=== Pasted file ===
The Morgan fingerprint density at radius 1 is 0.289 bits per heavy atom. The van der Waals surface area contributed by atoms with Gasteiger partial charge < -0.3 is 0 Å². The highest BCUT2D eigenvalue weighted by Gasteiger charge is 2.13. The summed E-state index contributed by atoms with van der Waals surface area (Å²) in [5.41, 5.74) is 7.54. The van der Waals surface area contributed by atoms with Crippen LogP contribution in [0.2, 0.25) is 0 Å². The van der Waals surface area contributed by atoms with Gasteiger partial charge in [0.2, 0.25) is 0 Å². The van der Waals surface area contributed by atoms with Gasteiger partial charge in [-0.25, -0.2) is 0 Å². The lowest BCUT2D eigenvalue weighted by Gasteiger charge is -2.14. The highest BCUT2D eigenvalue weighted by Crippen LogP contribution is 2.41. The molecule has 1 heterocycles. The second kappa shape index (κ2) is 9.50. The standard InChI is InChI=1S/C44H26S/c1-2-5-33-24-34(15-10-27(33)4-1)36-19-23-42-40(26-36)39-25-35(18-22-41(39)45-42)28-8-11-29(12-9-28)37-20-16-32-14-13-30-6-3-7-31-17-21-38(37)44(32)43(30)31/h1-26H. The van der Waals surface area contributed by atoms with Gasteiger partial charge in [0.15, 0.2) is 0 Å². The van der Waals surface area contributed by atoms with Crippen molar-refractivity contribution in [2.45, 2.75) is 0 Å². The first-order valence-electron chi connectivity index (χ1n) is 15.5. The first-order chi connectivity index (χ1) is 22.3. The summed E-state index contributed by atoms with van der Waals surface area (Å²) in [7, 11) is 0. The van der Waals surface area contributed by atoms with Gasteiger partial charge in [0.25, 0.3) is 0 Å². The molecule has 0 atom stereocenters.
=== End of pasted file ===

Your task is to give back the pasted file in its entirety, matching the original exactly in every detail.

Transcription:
The Morgan fingerprint density at radius 1 is 0.289 bits per heavy atom. The van der Waals surface area contributed by atoms with Gasteiger partial charge < -0.3 is 0 Å². The highest BCUT2D eigenvalue weighted by Gasteiger charge is 2.13. The summed E-state index contributed by atoms with van der Waals surface area (Å²) in [5.41, 5.74) is 7.54. The van der Waals surface area contributed by atoms with Crippen LogP contribution in [0.2, 0.25) is 0 Å². The van der Waals surface area contributed by atoms with Gasteiger partial charge in [0.2, 0.25) is 0 Å². The van der Waals surface area contributed by atoms with Gasteiger partial charge in [-0.25, -0.2) is 0 Å². The lowest BCUT2D eigenvalue weighted by Gasteiger charge is -2.14. The highest BCUT2D eigenvalue weighted by Crippen LogP contribution is 2.41. The molecule has 1 heterocycles. The second kappa shape index (κ2) is 9.50. The standard InChI is InChI=1S/C44H26S/c1-2-5-33-24-34(15-10-27(33)4-1)36-19-23-42-40(26-36)39-25-35(18-22-41(39)45-42)28-8-11-29(12-9-28)37-20-16-32-14-13-30-6-3-7-31-17-21-38(37)44(32)43(30)31/h1-26H. The van der Waals surface area contributed by atoms with Gasteiger partial charge in [0.15, 0.2) is 0 Å². The van der Waals surface area contributed by atoms with Crippen molar-refractivity contribution in [2.45, 2.75) is 0 Å². The first-order valence-electron chi connectivity index (χ1n) is 15.5. The first-order chi connectivity index (χ1) is 22.3. The summed E-state index contributed by atoms with van der Waals surface area (Å²) in [7, 11) is 0. The van der Waals surface area contributed by atoms with Gasteiger partial charge in [0.25, 0.3) is 0 Å². The molecule has 0 atom stereocenters.